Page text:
In previous interviews, I've talked to organizers who have advertised crossover events through their local coffee shop and had to hold three impromptu lessons to accommodate all the beginners, DJs who have repeatedly told me in person that they are playing to the least experienced dancer in the room and others who think that crossover events could be wonderful outreach to get people dancing, and callers who have felt a need to discard some of the more challenging choreography to adjust to the crossover music and the more challenging phrasing (or lack thereof). The views do rather seem to vary.
Truthfully, I've had fun at crossover events with lots of new dancers and ones with mostly experienced dancers and can see a place for each. However, my own opinion is that I think it comes down to intent (and, yes, the organizers do need to make a choice at the outset): if one is going to advertise the event to people outside the contra/folk dance community, then make a point of catering the event somewhat to the new dancers (e.g., have a scheduled, structured contra dance lesson ahead of time; make sure the dances aren't overly complicated). If it's not going to be an outreach event and is, say, a private party to which only experienced dancers are invited, you can institute chaos lines, medleys, and more complex dances (although you are probably going to have to find funding through sources other than your friendly local folklife society).
That said, I personally find it can be a bit more challenging to "direct traffic" to new or lost dancers in the line in the dark; I've found myself revising some of the strategies I use to help lost dancers in a regular dance, like relying more on (gentle!) tugs in the proper direction and more exaggerated pointing to the proper shoulder to pass and the like. It's a different challenge to try and help someone verbally when there are lyrics and calls both to compete with and it's usually a less well-lit ambiance, so they may not even be totally sure of where you are. This is not to say that these factors are insurmountable.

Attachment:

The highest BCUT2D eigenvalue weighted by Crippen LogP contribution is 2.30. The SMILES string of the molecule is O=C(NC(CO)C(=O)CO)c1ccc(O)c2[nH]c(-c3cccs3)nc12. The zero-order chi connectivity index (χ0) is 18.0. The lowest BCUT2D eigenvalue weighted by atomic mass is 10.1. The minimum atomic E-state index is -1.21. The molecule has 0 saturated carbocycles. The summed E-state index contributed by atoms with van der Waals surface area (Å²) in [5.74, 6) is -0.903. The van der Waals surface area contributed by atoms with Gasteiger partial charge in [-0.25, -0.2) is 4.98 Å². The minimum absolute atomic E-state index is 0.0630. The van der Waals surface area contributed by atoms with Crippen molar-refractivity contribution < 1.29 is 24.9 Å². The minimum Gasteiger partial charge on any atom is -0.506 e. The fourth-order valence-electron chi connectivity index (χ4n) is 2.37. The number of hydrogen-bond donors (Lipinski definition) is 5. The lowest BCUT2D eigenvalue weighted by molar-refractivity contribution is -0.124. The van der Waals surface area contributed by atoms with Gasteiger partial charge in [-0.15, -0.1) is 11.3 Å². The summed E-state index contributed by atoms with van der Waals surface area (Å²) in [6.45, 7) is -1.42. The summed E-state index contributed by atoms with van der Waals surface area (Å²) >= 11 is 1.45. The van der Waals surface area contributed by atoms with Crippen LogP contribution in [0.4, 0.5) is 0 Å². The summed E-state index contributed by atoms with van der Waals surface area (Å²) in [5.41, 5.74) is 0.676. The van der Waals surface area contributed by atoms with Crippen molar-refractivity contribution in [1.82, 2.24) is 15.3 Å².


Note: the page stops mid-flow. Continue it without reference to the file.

I'm not sure if there's "one true answer" to the question. But regardless, I will make a point of going up to someone I don't know -- at crossover and regular contras -- and asking them to dance, and even if they turn out not to be the most experienced dancer on the floor, I will make a point of having fun and enjoying the dancing experience they have to offer. As one of my very first dance partners said to me my very first night of contra dancing, "Everybody starts somewhere."
I welcome your thoughts! (And if anyone who's going to Chattaboogie this weekend decides to ask those people from the Friday Flourish videos to dance, I have it on good authority that it would be much appreciated. It'll be our first time dancing down there and it'll be a great opportunity to meet new friends!)